q&a

Why Drew Michael Dropped the Audience for His HBO Special

Drew Michael. Photo: HBO

Comedian Drew Michael toyed with the idea of naming his eponymous new HBO special Watch the Whole Thing. That proposed title speaks to his own self-awareness of the unconventionality of the project, and at the same time serves as good advice for the viewer. If the average person sees Drew Michael in the Stand-up Comedy category and decides to watch based on what they think they know about stand-up comedy, odds are they will be heavily challenged within the first 60 seconds as they hear the dialogue of a fledgling, long-distance couple paired visually with sequential, bright pastel swatches that resemble something from a chillwave album cover.

That dialogue sets the stage for the overarching theme of Michael’s special: relationships. For the performer, it’s about how his personal relationships run parallel to his relationship with the audience. At first this might not seem like a relatable comparison, but given that the special was filmed without an audience and is peppered with recurring cuts to a conversation between romantic interests, one quickly begins to question the nature of their own relationships and whether or not everything they think of as real interaction is just performance. Visually, Drew Michael looks less like a comedy special and more like an indie, art-house TED Talk (in a good way) with help from director Jerrod Carmichael and A24, the folks behind Moonlight, The Florida Project, and Ex Machina. I talked to Michael about filming without an audience, the illusion of “brutally honest” comedy, and whether or not his new special is even stand-up.

I feel like when this special drops it’s going to draw comparisons to what Hannah Gadsby did with Nanette in terms of challenging the form and raising the question, “Is this technically stand-up?” Do you think this is a stand-up special, or would you classify it as something else?
Those types of things I think aren’t up to me. Jerrod and I, we just made it. It’s derived from my stand-up material, and we made something we felt was more appropriate to the adaptation to the film medium. The impetus to all this was that we do stand-up every night, we see stand-up every night, and then when we watch stand-up specials, they tend to feel a little flat. We were trying to figure out what that was. I think part of the issue is that what makes stand-up exciting and interesting is that you’re performing for a live audience, right? The live audience is experiencing something in the moment. They don’t necessarily know that it’s all going to pay off. They don’t know where it’s going to go. Those moments feel more dangerous.

What happens is when you try to record that and show it to people at home, you lose a lot of that element. You lose a lot of what makes stand-up cool. The traditional format is geared toward the live audience and then projected to people at home rather than making something that’s for the people actually watching it. This is one attempt at sort of modifying that and doing something that we thought was not only true to the material but also true to the art form. I don’t really know what to call it, and it doesn’t matter to me. If people want to categorize it to make it more marketable, whatever. It’s a film.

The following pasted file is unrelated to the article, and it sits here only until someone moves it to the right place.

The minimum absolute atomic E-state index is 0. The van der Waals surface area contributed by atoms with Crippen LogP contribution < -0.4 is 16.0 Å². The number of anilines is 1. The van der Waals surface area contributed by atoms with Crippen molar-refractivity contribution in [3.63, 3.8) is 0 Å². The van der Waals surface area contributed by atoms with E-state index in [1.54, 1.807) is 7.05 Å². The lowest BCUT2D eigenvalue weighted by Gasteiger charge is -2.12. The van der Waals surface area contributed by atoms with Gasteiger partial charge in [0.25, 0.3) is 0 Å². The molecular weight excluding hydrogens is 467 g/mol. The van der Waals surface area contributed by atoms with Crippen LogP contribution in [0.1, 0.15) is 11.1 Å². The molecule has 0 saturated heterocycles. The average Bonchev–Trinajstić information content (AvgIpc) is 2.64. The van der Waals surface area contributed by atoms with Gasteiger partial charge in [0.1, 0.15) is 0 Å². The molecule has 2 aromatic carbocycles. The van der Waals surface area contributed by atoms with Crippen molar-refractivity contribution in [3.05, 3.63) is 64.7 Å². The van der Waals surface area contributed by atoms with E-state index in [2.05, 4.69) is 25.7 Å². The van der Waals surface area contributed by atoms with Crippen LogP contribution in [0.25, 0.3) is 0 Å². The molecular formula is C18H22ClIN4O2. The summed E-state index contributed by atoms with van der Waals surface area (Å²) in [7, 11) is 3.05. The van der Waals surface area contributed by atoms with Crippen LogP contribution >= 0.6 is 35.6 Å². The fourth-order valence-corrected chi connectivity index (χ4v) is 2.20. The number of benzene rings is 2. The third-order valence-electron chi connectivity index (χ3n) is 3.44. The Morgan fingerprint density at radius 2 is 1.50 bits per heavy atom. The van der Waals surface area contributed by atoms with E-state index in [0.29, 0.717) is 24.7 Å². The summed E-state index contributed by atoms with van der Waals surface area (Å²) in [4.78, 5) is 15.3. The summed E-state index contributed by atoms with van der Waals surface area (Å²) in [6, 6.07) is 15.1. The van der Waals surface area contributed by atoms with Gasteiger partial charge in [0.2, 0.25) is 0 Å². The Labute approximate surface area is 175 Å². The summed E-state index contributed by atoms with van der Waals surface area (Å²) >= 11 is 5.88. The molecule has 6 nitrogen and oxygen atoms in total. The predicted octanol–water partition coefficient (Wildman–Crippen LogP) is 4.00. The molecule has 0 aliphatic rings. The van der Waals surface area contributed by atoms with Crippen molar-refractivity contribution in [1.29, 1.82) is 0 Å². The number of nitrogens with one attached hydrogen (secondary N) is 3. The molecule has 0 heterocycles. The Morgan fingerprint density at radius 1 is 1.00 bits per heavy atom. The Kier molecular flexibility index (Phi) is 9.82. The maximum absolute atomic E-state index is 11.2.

You can film something that feels like pure electricity in the room, but by the time the finished product is released, it’s like, “Man, that’s not what I saw and felt.” It can be because of the way it was edited, where the cameras and mics were, anything, but it misses the mark somewhere. You forwent an audience altogether and just said, “Let’s have me in a room talking.” That’s a risk. Were you worried about how it would turn out?
There’s always a risk when you do something other than the template that exists that people are comfortable with. Personally, that’s not a deterrent to me because I don’t think in those terms. Once the idea was hatched, there was no going back. I couldn’t get out of that mind-set. It wasn’t a matter of, “Should we do this or shouldn’t we?” It was, “Now that we’re doing this, what’s the best way to do it?” We started looking for visual inspiration and what we could do to bring it to life.

Do you remember what that first conversation with Jerrod was like? Did one of you come in with the idea or were you kicking around options?
The short version of it was that I had a concept of interweaving a narrative with my material. We started talking about how to portray that and how to capture it. This was before I had asked him to direct it. We were just kicking around ideas. I said, “When you see my special, what do you see?” We both had the shared vision of me in a void. That was all we knew. We started playing with different theaters and different arrangements — setups to maybe mimic that. We were saying that we almost wanted it to be like there was no audience there. That was our North Star, but we hadn’t gone so far as to say there wouldn’t be an audience.